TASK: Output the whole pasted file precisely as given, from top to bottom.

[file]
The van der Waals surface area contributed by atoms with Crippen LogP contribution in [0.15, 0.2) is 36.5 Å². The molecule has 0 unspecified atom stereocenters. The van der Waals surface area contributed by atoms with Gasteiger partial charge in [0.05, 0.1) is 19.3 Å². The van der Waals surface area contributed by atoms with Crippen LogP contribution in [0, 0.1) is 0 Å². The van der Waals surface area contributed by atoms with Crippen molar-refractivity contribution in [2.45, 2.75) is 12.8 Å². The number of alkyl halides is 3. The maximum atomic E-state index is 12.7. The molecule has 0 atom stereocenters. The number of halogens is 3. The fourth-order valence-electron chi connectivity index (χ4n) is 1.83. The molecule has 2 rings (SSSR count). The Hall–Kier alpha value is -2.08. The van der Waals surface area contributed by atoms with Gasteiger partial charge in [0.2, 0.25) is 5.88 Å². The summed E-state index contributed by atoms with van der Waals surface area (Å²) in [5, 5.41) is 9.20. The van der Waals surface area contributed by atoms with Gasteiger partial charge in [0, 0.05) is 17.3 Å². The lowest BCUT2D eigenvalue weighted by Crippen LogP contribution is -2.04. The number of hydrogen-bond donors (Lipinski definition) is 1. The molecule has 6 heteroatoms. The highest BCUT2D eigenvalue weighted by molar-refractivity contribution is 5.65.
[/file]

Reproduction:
The van der Waals surface area contributed by atoms with Crippen LogP contribution in [0.15, 0.2) is 36.5 Å². The molecule has 0 unspecified atom stereocenters. The van der Waals surface area contributed by atoms with Gasteiger partial charge in [0.05, 0.1) is 19.3 Å². The van der Waals surface area contributed by atoms with Crippen LogP contribution in [0, 0.1) is 0 Å². The van der Waals surface area contributed by atoms with Crippen molar-refractivity contribution in [2.45, 2.75) is 12.8 Å². The number of alkyl halides is 3. The maximum atomic E-state index is 12.7. The molecule has 0 atom stereocenters. The number of halogens is 3. The fourth-order valence-electron chi connectivity index (χ4n) is 1.83. The molecule has 2 rings (SSSR count). The Hall–Kier alpha value is -2.08. The van der Waals surface area contributed by atoms with Gasteiger partial charge in [0.2, 0.25) is 5.88 Å². The summed E-state index contributed by atoms with van der Waals surface area (Å²) in [5, 5.41) is 9.20. The van der Waals surface area contributed by atoms with Gasteiger partial charge in [0, 0.05) is 17.3 Å². The lowest BCUT2D eigenvalue weighted by Crippen LogP contribution is -2.04. The number of hydrogen-bond donors (Lipinski definition) is 1. The molecule has 6 heteroatoms. The highest BCUT2D eigenvalue weighted by molar-refractivity contribution is 5.65.